How a Sudanese journalist uncovered the abuse of children in Islamic schools

For 18 months, reporter Fateh Al-Rahman Al-Hamdani went undercover inside 23 schools for BBC News Arabic across Sudan documenting students in chains, beaten, tortured and sometimes kept in a prison cell for days.

Growing up in Darfur, Fateh Al-Rahman Al-Hamdani was a student in one of the local Islamic schools known as khalwas in Sudan. Like many of his friends, he wanted to study the Koran, but after only one month he left the school after witnessing other students being beaten.

A few years ago, now living in Khartoum and working as a freelance journalist, he came across videos on social media showing violent attacks taking place in Islamic schools in Sudan. This led him to start an investigation of his own, trying to get inside the Islamic schools to learn about the extent of the issue.

He came up with excuses to visit nearby schools, and in some cases, he was allowed to attend classes and get close to the students. Using his mobile phone, he filmed children in chains and children being beaten. But without access to hidden cameras, he was caught by the local sheikhs who run the schools on several occasions. Friends helped him avoid being sent to jail.

Photo: Jess Kelly, BBC News Arabic

The difficulties of getting the evidence he needed and the risk of being caught again potentially ending up in prison made Fateh Al-Rahman Al-Hamdani consider leaving the story behind. But at this point, exposing the culture of violence inside the schools had become an obsession for him:

“This has been happening for so many decades in Sudan. Families don’t know what’s happening to their children when they send them to the schools. Children get abused, and I felt it was my duty as a journalist to try to expose this,” says Fateh Al-Rahman Al-Hamdani.

Shot taken undercover inside a khalwa. Photo: From “The schools that chain boys” – BBC News

Finding the right partners

From the start of the investigation, Fateh Al-Rahman Al-Hamdani was supported by Arab Reporters For Investigative Journalism (ARIJ), a network for investigative journalists in the Arab region funded by IMS among others. He attended a workshop on investigative reporting at ARIJ and received coaching and guidance from experienced Arab reporters who helped him structure his investigation and document the abuse.

In 2019, when he went to Amman, Jordan, to attend the ARIJ forum; a regional gathering in the MENA region for investigative journalists, he was given the opportunity to pitch his story to editors at BBC News Arabic, who offered to produce the story with him.

Through the partnership with BBC, Fateh Al-Rahman Al-Hamdani was equipped with hidden cameras to help him avoid being detected given the necessary editorial support needed in order to continue his investigation inside the schools in Sudan.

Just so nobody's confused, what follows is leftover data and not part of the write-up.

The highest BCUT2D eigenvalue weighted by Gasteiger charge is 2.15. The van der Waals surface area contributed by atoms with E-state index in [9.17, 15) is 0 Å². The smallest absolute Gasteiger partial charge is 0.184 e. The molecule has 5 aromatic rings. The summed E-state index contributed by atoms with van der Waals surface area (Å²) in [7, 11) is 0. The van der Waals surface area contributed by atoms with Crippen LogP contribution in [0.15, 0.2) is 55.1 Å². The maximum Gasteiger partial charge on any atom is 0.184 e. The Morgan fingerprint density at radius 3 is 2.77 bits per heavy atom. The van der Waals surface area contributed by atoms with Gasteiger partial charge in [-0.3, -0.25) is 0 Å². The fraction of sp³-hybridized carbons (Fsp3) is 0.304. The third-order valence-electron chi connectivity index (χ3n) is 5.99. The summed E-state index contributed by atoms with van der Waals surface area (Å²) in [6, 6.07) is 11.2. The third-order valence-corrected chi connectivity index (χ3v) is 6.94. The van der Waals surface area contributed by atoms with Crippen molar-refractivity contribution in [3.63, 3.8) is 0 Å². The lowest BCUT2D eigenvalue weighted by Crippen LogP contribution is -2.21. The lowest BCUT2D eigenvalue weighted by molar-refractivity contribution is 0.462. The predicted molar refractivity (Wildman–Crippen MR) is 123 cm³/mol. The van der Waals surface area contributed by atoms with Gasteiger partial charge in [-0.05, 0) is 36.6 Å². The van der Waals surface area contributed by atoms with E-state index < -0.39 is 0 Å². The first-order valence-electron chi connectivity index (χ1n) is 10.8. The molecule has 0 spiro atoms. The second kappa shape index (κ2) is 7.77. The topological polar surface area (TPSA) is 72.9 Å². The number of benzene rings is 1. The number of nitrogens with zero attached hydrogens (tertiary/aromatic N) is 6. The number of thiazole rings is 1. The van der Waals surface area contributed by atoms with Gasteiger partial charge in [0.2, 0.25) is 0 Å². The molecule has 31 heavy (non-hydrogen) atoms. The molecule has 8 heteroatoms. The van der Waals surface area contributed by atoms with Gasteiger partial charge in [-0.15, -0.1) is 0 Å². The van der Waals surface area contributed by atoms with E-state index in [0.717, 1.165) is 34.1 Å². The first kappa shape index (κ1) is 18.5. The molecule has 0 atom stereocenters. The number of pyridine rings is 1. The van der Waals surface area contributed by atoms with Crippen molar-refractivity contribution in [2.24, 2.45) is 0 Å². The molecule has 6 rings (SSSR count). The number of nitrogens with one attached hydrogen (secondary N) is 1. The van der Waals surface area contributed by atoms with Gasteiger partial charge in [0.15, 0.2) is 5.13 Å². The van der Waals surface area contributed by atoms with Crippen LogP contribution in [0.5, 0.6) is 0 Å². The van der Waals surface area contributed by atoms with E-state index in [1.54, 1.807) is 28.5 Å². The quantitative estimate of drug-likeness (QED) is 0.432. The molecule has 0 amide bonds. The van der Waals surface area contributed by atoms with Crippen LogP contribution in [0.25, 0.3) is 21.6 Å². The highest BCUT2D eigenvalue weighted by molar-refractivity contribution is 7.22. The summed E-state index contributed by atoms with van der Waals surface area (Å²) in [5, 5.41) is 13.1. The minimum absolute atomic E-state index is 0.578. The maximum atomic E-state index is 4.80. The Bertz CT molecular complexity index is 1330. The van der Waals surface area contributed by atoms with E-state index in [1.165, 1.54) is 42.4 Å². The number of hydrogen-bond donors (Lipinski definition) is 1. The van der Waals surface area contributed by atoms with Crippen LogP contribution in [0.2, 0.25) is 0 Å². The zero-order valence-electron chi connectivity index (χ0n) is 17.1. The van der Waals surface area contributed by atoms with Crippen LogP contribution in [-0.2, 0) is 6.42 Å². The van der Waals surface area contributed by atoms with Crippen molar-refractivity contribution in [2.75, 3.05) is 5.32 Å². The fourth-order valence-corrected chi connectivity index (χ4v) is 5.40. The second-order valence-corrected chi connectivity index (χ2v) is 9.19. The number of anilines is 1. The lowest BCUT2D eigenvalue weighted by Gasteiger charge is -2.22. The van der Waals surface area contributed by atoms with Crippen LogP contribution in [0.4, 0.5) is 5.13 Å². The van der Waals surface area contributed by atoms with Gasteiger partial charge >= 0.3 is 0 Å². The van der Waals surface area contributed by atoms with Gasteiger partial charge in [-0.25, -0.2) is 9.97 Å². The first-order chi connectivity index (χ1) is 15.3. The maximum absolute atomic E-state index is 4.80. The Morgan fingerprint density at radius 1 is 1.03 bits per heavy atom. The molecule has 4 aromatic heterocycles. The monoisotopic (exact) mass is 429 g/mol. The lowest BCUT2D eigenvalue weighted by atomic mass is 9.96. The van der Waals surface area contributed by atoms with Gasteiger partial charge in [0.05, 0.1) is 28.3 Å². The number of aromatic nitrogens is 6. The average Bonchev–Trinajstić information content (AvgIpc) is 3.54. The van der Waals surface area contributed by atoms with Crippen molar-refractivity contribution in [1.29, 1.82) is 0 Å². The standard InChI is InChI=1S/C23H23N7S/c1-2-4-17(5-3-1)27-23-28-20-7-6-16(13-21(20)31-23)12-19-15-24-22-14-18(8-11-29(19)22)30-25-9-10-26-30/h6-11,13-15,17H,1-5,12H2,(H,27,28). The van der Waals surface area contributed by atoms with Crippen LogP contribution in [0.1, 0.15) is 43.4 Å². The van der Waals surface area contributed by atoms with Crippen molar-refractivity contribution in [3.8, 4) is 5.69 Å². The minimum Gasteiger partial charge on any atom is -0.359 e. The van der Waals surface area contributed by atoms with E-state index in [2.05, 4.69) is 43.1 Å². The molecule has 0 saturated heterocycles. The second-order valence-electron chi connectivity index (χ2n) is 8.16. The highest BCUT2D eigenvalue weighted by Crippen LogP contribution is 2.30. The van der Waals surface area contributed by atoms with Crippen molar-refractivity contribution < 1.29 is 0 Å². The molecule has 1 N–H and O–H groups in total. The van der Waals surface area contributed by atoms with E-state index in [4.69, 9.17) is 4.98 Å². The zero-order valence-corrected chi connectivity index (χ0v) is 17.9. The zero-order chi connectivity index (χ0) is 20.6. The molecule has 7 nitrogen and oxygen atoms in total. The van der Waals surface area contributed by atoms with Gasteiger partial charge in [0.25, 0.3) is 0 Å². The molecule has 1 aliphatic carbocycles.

He started to understand the hierarchy of these schools, learning to distance himself from students loyal to the sheikh who would spy on him and report back to the sheikh. He built trust with students who suffered from abuse, who introduced him to a culture of violence where children are beaten for making mistakes while reciting the Koran. At one school he even saw a prison cell where children were tortured and held in isolation, sometimes going several days without receiving water.

See the documentary “The Schools That Chain Boy”:

Changing an old tradition in Sudan

After 18 months of investigative work visiting 23 Islamic schools in Sudan, Fateh Al-Rahman Al-Hamdani was ready to finish the story. At a school where he had seen most of the students shackled, where violent abuse was commonly used and where he had come across the prison cell, he now returned with the BBC production team prepared to confront the local sheikh and present his investigation.

When Fateh Al-Rahman Al-Hamdani presented the documentation of abuse, imprisonment and even allegations of rape taking place at the school, the sheikh and his team attacked him, telling him to “stop fighting the Koran” and warning him to “fear god”.

When the story broke in Sudan a few months ago, the conversation divided the population into two groups: One group saw it as a conspiracy against Islam and rejected the claims completely. The other group believed the story and began demanding for the schools to be changed:

“First, the government wanted to learn about the public opinion. When they heard that people believed the story, the ministry announced that they will investigate the schools. In the history of Sudan, these schools have had a big impact to society, so change will come slowly,” says Fateh Al-Rahman Al-Hamdani.

IMS supports investigative journalism in the Middle East and in North Africa.